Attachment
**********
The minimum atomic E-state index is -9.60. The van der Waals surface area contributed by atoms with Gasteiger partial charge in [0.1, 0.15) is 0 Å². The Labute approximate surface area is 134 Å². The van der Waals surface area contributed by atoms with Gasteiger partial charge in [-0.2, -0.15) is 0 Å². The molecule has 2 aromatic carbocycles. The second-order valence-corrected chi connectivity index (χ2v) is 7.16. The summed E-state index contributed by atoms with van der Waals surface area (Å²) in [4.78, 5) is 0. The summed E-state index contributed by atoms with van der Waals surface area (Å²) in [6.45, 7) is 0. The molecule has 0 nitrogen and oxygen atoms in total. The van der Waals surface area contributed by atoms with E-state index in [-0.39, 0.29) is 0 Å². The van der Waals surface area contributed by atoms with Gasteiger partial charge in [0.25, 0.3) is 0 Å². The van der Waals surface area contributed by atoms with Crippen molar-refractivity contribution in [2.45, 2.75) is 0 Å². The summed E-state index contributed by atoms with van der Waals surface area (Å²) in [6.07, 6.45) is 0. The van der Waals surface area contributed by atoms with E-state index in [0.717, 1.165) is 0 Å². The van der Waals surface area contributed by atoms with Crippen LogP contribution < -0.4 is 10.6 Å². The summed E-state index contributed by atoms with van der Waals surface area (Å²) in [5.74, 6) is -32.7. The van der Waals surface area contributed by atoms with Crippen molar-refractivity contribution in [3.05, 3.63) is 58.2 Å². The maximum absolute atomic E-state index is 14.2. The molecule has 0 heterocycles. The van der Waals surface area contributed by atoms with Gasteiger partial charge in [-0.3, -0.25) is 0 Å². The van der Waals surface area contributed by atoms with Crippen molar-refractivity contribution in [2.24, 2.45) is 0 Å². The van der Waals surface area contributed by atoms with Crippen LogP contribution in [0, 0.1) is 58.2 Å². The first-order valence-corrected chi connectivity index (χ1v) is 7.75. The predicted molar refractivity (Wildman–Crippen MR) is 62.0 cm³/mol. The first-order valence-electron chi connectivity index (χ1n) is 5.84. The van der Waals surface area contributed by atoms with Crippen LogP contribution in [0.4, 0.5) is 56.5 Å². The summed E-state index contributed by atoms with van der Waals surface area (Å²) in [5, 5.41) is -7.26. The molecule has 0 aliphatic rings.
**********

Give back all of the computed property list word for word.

The minimum atomic E-state index is -9.60. The van der Waals surface area contributed by atoms with Gasteiger partial charge in [0.1, 0.15) is 0 Å². The Labute approximate surface area is 134 Å². The van der Waals surface area contributed by atoms with Gasteiger partial charge in [-0.2, -0.15) is 0 Å². The molecule has 2 aromatic carbocycles. The second-order valence-corrected chi connectivity index (χ2v) is 7.16. The summed E-state index contributed by atoms with van der Waals surface area (Å²) in [4.78, 5) is 0. The summed E-state index contributed by atoms with van der Waals surface area (Å²) in [6.45, 7) is 0. The molecule has 0 nitrogen and oxygen atoms in total. The van der Waals surface area contributed by atoms with E-state index in [-0.39, 0.29) is 0 Å². The van der Waals surface area contributed by atoms with Gasteiger partial charge in [0.25, 0.3) is 0 Å². The van der Waals surface area contributed by atoms with Crippen molar-refractivity contribution in [2.45, 2.75) is 0 Å². The summed E-state index contributed by atoms with van der Waals surface area (Å²) in [6.07, 6.45) is 0. The van der Waals surface area contributed by atoms with E-state index in [0.717, 1.165) is 0 Å². The van der Waals surface area contributed by atoms with Crippen LogP contribution < -0.4 is 10.6 Å². The summed E-state index contributed by atoms with van der Waals surface area (Å²) in [5.74, 6) is -32.7. The van der Waals surface area contributed by atoms with Crippen molar-refractivity contribution in [3.05, 3.63) is 58.2 Å². The maximum absolute atomic E-state index is 14.2. The molecule has 0 heterocycles. The van der Waals surface area contributed by atoms with Gasteiger partial charge in [-0.3, -0.25) is 0 Å². The van der Waals surface area contributed by atoms with Crippen molar-refractivity contribution in [2.24, 2.45) is 0 Å². The van der Waals surface area contributed by atoms with Crippen LogP contribution in [0, 0.1) is 58.2 Å². The first-order valence-corrected chi connectivity index (χ1v) is 7.75. The predicted molar refractivity (Wildman–Crippen MR) is 62.0 cm³/mol. The first-order valence-electron chi connectivity index (χ1n) is 5.84. The van der Waals surface area contributed by atoms with Crippen LogP contribution in [0.4, 0.5) is 56.5 Å². The summed E-state index contributed by atoms with van der Waals surface area (Å²) in [5, 5.41) is -7.26. The molecule has 0 aliphatic rings.